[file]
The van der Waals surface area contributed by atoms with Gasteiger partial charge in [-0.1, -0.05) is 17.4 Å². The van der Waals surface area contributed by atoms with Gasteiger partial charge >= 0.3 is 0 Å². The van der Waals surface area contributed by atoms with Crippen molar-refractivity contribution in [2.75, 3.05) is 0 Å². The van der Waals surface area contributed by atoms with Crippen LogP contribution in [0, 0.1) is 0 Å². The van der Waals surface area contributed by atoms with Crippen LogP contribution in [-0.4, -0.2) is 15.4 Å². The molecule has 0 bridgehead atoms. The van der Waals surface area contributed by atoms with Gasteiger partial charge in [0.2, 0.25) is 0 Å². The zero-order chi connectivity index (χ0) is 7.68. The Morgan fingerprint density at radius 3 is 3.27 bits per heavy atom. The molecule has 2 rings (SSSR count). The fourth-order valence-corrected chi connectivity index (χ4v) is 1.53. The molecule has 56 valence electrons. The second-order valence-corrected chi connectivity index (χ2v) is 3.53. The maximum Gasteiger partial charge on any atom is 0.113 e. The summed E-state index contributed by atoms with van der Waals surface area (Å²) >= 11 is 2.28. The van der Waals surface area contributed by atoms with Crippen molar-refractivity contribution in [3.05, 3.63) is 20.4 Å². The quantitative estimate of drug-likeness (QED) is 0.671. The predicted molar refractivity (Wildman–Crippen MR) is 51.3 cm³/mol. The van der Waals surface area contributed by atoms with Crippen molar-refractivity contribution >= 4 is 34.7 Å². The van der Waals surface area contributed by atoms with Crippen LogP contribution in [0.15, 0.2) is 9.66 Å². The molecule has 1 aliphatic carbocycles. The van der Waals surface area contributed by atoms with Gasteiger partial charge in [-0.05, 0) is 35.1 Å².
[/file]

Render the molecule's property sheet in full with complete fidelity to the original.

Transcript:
The van der Waals surface area contributed by atoms with Gasteiger partial charge in [-0.1, -0.05) is 17.4 Å². The van der Waals surface area contributed by atoms with Gasteiger partial charge >= 0.3 is 0 Å². The van der Waals surface area contributed by atoms with Crippen molar-refractivity contribution in [2.75, 3.05) is 0 Å². The van der Waals surface area contributed by atoms with Crippen LogP contribution in [0, 0.1) is 0 Å². The van der Waals surface area contributed by atoms with Crippen LogP contribution in [-0.4, -0.2) is 15.4 Å². The molecule has 0 bridgehead atoms. The van der Waals surface area contributed by atoms with Gasteiger partial charge in [0.2, 0.25) is 0 Å². The zero-order chi connectivity index (χ0) is 7.68. The Morgan fingerprint density at radius 3 is 3.27 bits per heavy atom. The molecule has 2 rings (SSSR count). The fourth-order valence-corrected chi connectivity index (χ4v) is 1.53. The molecule has 56 valence electrons. The second-order valence-corrected chi connectivity index (χ2v) is 3.53. The maximum Gasteiger partial charge on any atom is 0.113 e. The summed E-state index contributed by atoms with van der Waals surface area (Å²) >= 11 is 2.28. The van der Waals surface area contributed by atoms with Crippen molar-refractivity contribution in [3.05, 3.63) is 20.4 Å². The quantitative estimate of drug-likeness (QED) is 0.671. The predicted molar refractivity (Wildman–Crippen MR) is 51.3 cm³/mol. The van der Waals surface area contributed by atoms with Crippen molar-refractivity contribution >= 4 is 34.7 Å². The van der Waals surface area contributed by atoms with Crippen LogP contribution in [0.15, 0.2) is 9.66 Å². The molecule has 1 aliphatic carbocycles. The van der Waals surface area contributed by atoms with Gasteiger partial charge in [-0.05, 0) is 35.1 Å².